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Chinese Firms Illegally Selling Missile Parts to North Korea, Report Says

Chinese firms are providing North Korea with firing systems and other ballistic missile parts in contravention of U.N. Security Council rules, the London Telegraph reported on Friday, citing classified information from an unidentified regional spy service (see GSN, April 24).

Security Council resolution 1874 calls on all U.N. member nations to interdict and search suspected illicit North Korean shipments and to demolish any goods tied to the nation's missile and nuclear development activities. However, North Korean firms are still able to purchase prohibited products in China, according to the agency.

These North Korean firms "have been smuggling in or out controlled items by either setting up and operating a front company in China, or colluding with Chinese firms to forge documents and resorting to other masking techniques," according to an agency intelligence assessment.

Korea Mining Development Trading is among the firms singled out as violating the U.N. trade restrictions.

"The North Korean entities subject to U.N. sanctions are known to have been deeply involved in the North Korean procurement of Chinese ICBM transporter-erector-launcher vehicles," the agency report states. Last August, a shell firm for Korea Mining, Changgwang Trading, purchased four large transporter vehicles that were modified into long-range missile firing platforms. The missile vehicles were unveiled at a military parade in April (see GSN, April 19).

Slightly more than a year ago,  Korea Ryonbong General purchased from a Chinese firm two tons of vanadium, a material that is employed in missile production, according to the intelligence report.

China's Dalian port is a principal hub for exporting prohibited weapons components to North Korea, the agency said. "The U.N. North Korea sanctions committee has frequently asked China for clarification of North Korea's weapons transport through the port of Dalian, but China is said to have been shifting the responsibility to shipping companies of other nations or refusing to answer."

Payoffs of between $62,000 and $93,000 are provided to customs officers for every 40-foot shipping box containing prohibited missile parts shipped through the port. Pyongyang also hides its illegal purchases by "falsely describing the contents of the shipments, forging the country of origin as China and purchasing the materials in the name of Chinese firms," the agency said.

North Korean officials involved in the weapon deals often use Beijing International Airport as a meeting point for transferring large quantities of currency. These meetings take place with the "connivance of Chinese authorities and the customs office," according to the intelligence assessment (Julian Ryall, London Telegraph, June 8).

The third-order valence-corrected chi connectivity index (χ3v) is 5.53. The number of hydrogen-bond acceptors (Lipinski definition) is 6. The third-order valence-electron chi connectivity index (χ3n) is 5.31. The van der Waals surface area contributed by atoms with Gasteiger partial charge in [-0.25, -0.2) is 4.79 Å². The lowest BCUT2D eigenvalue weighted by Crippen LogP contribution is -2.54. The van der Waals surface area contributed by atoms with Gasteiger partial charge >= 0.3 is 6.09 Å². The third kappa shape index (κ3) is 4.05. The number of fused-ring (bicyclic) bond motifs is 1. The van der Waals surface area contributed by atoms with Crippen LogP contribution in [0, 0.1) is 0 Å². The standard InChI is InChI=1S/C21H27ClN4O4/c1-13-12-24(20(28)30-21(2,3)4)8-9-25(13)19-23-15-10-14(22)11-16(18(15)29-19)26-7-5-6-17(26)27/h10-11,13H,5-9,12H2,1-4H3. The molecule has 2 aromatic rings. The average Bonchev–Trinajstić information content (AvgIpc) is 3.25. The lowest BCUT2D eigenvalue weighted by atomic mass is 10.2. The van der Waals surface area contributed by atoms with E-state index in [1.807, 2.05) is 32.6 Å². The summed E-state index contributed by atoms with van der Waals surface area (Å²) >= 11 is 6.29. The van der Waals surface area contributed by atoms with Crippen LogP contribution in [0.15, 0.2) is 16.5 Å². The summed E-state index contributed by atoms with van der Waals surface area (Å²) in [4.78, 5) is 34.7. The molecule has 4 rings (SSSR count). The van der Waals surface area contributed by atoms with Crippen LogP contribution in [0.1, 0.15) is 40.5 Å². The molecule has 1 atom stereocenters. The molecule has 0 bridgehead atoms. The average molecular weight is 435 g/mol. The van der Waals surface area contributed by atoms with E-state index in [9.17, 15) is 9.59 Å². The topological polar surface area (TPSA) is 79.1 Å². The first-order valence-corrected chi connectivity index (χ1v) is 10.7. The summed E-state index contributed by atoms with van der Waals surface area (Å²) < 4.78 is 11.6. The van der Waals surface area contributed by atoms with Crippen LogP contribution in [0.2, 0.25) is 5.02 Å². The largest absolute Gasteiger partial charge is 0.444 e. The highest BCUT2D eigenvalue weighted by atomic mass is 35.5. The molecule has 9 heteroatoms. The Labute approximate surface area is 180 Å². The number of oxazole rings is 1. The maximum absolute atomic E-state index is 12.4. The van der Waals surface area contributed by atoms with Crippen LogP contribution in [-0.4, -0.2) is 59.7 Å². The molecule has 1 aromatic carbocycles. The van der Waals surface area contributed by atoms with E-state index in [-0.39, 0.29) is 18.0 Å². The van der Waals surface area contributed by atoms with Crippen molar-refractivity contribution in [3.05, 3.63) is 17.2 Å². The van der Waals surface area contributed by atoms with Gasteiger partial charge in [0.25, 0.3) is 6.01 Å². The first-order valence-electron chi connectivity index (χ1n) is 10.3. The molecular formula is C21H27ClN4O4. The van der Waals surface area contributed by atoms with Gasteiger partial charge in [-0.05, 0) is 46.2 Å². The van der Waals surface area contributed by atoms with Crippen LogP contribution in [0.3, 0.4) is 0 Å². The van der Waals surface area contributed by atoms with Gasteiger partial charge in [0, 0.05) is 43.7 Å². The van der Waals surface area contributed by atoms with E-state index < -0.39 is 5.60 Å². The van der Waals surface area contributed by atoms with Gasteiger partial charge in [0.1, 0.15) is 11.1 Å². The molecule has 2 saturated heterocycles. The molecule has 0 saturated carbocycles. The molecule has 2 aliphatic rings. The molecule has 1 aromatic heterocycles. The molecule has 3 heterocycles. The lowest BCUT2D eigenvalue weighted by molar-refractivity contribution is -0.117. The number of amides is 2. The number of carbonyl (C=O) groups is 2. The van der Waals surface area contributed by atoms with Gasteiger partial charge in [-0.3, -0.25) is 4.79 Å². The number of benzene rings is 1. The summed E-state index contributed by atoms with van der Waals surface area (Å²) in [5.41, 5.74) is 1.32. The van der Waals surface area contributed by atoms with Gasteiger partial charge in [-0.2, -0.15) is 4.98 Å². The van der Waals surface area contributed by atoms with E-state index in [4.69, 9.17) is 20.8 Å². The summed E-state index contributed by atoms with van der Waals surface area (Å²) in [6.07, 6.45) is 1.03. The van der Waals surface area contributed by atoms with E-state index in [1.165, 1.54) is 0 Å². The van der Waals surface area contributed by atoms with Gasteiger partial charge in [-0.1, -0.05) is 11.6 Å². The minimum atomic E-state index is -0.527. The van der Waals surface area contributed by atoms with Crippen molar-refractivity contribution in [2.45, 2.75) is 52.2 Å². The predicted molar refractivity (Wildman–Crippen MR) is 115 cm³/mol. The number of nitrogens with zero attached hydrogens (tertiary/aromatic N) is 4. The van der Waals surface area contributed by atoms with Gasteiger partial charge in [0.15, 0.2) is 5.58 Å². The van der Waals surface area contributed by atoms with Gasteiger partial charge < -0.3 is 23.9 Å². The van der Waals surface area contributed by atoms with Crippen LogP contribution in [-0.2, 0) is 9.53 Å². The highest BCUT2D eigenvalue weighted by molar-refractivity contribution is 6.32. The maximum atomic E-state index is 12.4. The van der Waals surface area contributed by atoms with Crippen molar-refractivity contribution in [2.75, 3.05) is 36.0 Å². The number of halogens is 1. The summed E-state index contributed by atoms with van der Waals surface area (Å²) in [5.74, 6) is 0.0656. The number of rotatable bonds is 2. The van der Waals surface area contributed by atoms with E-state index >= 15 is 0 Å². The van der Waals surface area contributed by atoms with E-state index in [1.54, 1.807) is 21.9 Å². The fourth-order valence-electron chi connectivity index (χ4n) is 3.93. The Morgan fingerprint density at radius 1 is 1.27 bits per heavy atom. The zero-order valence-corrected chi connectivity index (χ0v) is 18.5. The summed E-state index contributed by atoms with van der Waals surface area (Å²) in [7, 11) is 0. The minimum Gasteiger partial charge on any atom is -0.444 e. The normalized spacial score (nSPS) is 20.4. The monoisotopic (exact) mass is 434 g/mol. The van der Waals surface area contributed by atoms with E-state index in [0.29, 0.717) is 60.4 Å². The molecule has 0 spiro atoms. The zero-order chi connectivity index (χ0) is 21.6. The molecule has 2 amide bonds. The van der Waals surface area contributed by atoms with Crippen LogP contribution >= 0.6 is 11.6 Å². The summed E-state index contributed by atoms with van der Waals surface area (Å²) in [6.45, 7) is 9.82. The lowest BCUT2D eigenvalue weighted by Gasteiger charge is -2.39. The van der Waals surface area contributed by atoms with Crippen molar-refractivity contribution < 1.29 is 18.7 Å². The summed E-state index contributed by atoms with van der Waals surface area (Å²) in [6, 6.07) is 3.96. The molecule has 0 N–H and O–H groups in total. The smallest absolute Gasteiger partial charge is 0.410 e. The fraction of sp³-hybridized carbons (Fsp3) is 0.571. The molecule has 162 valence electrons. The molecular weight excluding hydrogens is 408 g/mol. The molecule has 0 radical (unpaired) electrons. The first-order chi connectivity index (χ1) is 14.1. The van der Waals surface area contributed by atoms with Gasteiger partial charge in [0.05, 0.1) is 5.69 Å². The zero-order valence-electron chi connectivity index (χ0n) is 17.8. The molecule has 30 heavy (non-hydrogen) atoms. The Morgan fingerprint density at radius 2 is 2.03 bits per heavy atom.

Meanwhile, a Ukrainian court in May ordered that two North Korean officials each be imprisoned for eight years after they attempted to acquire classified rocket technology from the Yuzhnoye Design Bureau in Dnipropetrovsk, the Yonhap News Agency reported, citing local informed insiders.

The Dnipropetrovsk branch oversaw production of the Soviet Union's R-36M ICBM, which has a flight distance of more than 6,800 miles.

Ukrainian Security Service officials arrested the two North Korean trade office staffers after they reportedly approached a scientist at Yuzhnoye. The researcher informed authorities that he had been approached and then assisted in entrapping the two North Koreans as they were taking pictures of secret rocket technology information.

The North Koreans were said to be focused on liquid fuel systems that could significantly extend a rocket's traveling distance. The officials have denied all guilt and intend to appeal the court's verdict, a source said.

Acquisition of the classified rocket systems would have helped the North's efforts to build a ballistic missile capable of striking the mainland United States, according to local analysts (Yonhap News Agency, June 9).

Separately, the South Korean Defense Ministry on Monday said any North Korean assault would lead Seoul to respond without pause with attacks on Pyongyang's "core command forces," Agence France-Presse reported.

Inter-Korean ties have been particularly strained following a number of highly detailed threats from Pyongyang. Several North Korean warplanes recently came very close to the nations' boundary line, a South Korean Defense Ministry spokesman said.

In response, Defense Minister Kim Kwan-jin directed that a readiness exercise be conducted on Monday to ensure the armed forces could "immediately retaliate against sources of provocations," the official said.

"This is our warning aimed at discouraging the North from daring to provoke us," the spokesman said.

The unscheduled exercise included forward-deployed artillery forces, the air force, and the ballistic missile command, according to Yonhap (Agence France-Presse/Yahoo!News, June 11).

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